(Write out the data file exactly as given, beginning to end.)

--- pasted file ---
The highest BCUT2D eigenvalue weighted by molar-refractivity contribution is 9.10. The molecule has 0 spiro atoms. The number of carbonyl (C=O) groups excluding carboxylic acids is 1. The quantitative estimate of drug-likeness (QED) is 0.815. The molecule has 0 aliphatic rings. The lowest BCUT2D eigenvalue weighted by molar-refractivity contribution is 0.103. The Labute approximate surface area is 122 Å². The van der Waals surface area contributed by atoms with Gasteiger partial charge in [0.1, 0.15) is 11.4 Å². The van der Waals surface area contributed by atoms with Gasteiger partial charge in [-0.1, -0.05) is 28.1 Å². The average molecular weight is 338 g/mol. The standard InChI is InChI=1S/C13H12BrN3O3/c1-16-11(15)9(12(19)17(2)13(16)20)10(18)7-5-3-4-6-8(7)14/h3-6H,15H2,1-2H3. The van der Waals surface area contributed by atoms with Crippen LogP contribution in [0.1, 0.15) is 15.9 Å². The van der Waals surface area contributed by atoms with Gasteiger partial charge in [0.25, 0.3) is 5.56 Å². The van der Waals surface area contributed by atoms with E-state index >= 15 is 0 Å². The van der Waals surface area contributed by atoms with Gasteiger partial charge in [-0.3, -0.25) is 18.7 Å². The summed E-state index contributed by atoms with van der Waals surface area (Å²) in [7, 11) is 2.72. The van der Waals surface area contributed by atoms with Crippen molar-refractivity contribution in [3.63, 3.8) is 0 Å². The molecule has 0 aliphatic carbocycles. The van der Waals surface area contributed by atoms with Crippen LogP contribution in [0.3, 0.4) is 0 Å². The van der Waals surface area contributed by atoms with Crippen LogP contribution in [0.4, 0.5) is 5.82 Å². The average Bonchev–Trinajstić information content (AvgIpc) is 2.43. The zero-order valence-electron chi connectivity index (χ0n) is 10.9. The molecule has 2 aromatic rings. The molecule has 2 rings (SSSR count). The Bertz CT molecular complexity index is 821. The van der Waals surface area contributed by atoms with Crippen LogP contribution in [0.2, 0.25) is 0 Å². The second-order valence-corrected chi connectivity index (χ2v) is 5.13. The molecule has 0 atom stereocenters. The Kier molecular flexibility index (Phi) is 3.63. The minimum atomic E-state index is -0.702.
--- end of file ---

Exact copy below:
The highest BCUT2D eigenvalue weighted by molar-refractivity contribution is 9.10. The molecule has 0 spiro atoms. The number of carbonyl (C=O) groups excluding carboxylic acids is 1. The quantitative estimate of drug-likeness (QED) is 0.815. The molecule has 0 aliphatic rings. The lowest BCUT2D eigenvalue weighted by molar-refractivity contribution is 0.103. The Labute approximate surface area is 122 Å². The van der Waals surface area contributed by atoms with Gasteiger partial charge in [0.1, 0.15) is 11.4 Å². The van der Waals surface area contributed by atoms with Gasteiger partial charge in [-0.1, -0.05) is 28.1 Å². The average molecular weight is 338 g/mol. The standard InChI is InChI=1S/C13H12BrN3O3/c1-16-11(15)9(12(19)17(2)13(16)20)10(18)7-5-3-4-6-8(7)14/h3-6H,15H2,1-2H3. The van der Waals surface area contributed by atoms with Crippen LogP contribution in [0.1, 0.15) is 15.9 Å². The van der Waals surface area contributed by atoms with Gasteiger partial charge in [0.25, 0.3) is 5.56 Å². The van der Waals surface area contributed by atoms with E-state index >= 15 is 0 Å². The van der Waals surface area contributed by atoms with Gasteiger partial charge in [-0.3, -0.25) is 18.7 Å². The summed E-state index contributed by atoms with van der Waals surface area (Å²) in [7, 11) is 2.72. The van der Waals surface area contributed by atoms with Crippen molar-refractivity contribution in [3.63, 3.8) is 0 Å². The molecule has 0 aliphatic carbocycles. The van der Waals surface area contributed by atoms with Crippen LogP contribution in [0.3, 0.4) is 0 Å². The van der Waals surface area contributed by atoms with Crippen LogP contribution in [0.4, 0.5) is 5.82 Å². The average Bonchev–Trinajstić information content (AvgIpc) is 2.43. The zero-order valence-electron chi connectivity index (χ0n) is 10.9. The molecule has 2 aromatic rings. The molecule has 2 rings (SSSR count). The Bertz CT molecular complexity index is 821. The van der Waals surface area contributed by atoms with Crippen LogP contribution in [0.2, 0.25) is 0 Å². The second-order valence-corrected chi connectivity index (χ2v) is 5.13. The molecule has 0 atom stereocenters. The Kier molecular flexibility index (Phi) is 3.63. The minimum atomic E-state index is -0.702.